Wiring for 12N towbar / trailer socket

Fitting a towbar is generally an easy and uncomplicated job, but wiring it often puts people off doing it themselves.  My quick guide below shows how easy it is and in general can be applied to most cars without problems.

I have based these instructions on the Vauxhall cars I’ve fitted towbars to:

  • Cavalier (mk3, mk2 is similar)
  • Astra Mk2, Mk3 and Mk4 (Nova and Corsa are similar)
  • VectraB (prefacelift and facelift)
  • Omega (Carlton and Senator similar)

You will need:

  • screwdrivers
  • wire cutters
  • pliers
  • drill and drill bits up to about 12mm
  • a hand reamer (to make holes larger if needed)
  • round metal file
  • rubber grommet
  • insulation tape (pvc self adhesive tape)
  • either a soldering iron and solder, or 7 scotch locks and a pair of mole grips

Wiring diagram:

12N towbar wiring

Wiring the 7-pin 12N socket for trailers, caravans and lighting boards:

  1. Remove the trim panel that runs along the bottom of the boot, where the tailgate closes onto, this may reveal a small wiring plug close to the centre if your car has already got pre-wiring.  If not, don’t worry, you’ll still need this panel off to conceal your cables later.
  2. Remove the plastic panels (or open the carpet flaps) to get access to the backs of the rear lights.
  3. Look under the car or behind the rear bumper for a suitable place to drill a hole to take the cable through into the car near the centre of the towbar, check both sides to make sure that when a cable is inserted it won’t be in the way or damaged when trim is refitted or luggage is put into the boot.
  4. Drill the hole and open it out to the size needed to allow the rubber grommet to fit, remove any sharp burrs and swarf and then fit the grommet.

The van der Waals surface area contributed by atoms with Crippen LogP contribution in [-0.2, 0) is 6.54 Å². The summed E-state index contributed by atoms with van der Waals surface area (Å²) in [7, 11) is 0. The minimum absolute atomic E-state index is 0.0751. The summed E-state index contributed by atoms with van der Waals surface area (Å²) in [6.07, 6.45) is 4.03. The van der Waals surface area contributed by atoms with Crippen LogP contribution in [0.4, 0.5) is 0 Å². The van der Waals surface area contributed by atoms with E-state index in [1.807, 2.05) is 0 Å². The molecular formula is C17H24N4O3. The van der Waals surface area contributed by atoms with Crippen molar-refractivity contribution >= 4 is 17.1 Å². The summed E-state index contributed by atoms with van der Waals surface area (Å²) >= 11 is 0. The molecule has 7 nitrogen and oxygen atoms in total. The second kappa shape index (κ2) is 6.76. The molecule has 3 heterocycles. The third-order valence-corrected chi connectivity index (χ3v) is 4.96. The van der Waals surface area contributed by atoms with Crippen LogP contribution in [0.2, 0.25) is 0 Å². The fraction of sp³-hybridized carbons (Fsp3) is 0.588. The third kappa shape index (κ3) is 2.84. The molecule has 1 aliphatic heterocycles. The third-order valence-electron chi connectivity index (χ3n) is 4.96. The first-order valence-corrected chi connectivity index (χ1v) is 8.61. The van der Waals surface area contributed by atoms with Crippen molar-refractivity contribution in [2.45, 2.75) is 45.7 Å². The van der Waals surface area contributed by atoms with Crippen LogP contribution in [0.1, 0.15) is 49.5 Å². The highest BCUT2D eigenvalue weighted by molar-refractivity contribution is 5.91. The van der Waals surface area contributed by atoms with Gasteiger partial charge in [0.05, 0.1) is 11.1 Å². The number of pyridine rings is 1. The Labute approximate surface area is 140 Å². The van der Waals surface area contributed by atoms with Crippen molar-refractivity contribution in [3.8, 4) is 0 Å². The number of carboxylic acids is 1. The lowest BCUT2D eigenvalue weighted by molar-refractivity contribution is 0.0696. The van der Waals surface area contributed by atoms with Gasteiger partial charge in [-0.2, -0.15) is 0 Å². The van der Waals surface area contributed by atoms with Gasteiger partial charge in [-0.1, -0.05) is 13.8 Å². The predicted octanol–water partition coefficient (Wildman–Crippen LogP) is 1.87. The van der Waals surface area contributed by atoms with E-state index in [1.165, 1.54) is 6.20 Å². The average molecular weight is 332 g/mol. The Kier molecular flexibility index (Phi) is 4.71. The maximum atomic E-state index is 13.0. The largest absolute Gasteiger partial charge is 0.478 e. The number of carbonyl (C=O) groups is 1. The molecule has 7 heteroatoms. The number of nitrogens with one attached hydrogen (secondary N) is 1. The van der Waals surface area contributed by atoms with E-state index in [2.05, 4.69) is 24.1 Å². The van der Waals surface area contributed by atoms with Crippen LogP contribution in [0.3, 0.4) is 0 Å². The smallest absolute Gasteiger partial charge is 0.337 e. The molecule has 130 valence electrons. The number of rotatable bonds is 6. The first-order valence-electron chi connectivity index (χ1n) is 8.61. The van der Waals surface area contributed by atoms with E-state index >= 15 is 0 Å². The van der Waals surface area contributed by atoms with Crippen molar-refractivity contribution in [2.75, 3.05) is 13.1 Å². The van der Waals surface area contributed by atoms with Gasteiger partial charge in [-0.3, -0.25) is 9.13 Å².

5. Pass the cable up into the boot space through your new grommet and make sure it’s neither too tight nor slack enough to wave around.  If it isn’t secure under the car, use cable ties to hold it to something that doesn’t move, such as the tow bar.  Don’t be tempted to route the cable next to the exhaust as it won’t survive for long in the heat.
  6. With the cable fed through into the boot, decide where the connections will be made.  If you found the pre-wiring connector, then it is easiest to make most of the connections to that.  If not, then you will need to remove the outer insulation from a long length of the new cable so that you can take individual cores up to the rear lights.
  7. Make connections as per the diagram below, the colour codes refer to the towbar socket cable and the task is to identify which wires they connect to on the car.  There are several ways to do this and Vauxhall use the same wiring colours in pretty much all cars, but I always trace them through manually to make sure that there have been no changes – it’s a safe method and I’ve summarised it below.
  8. When you come to the left and right indicators, fit an inline warning buzzer (available from Halfords etc) to comply with the law.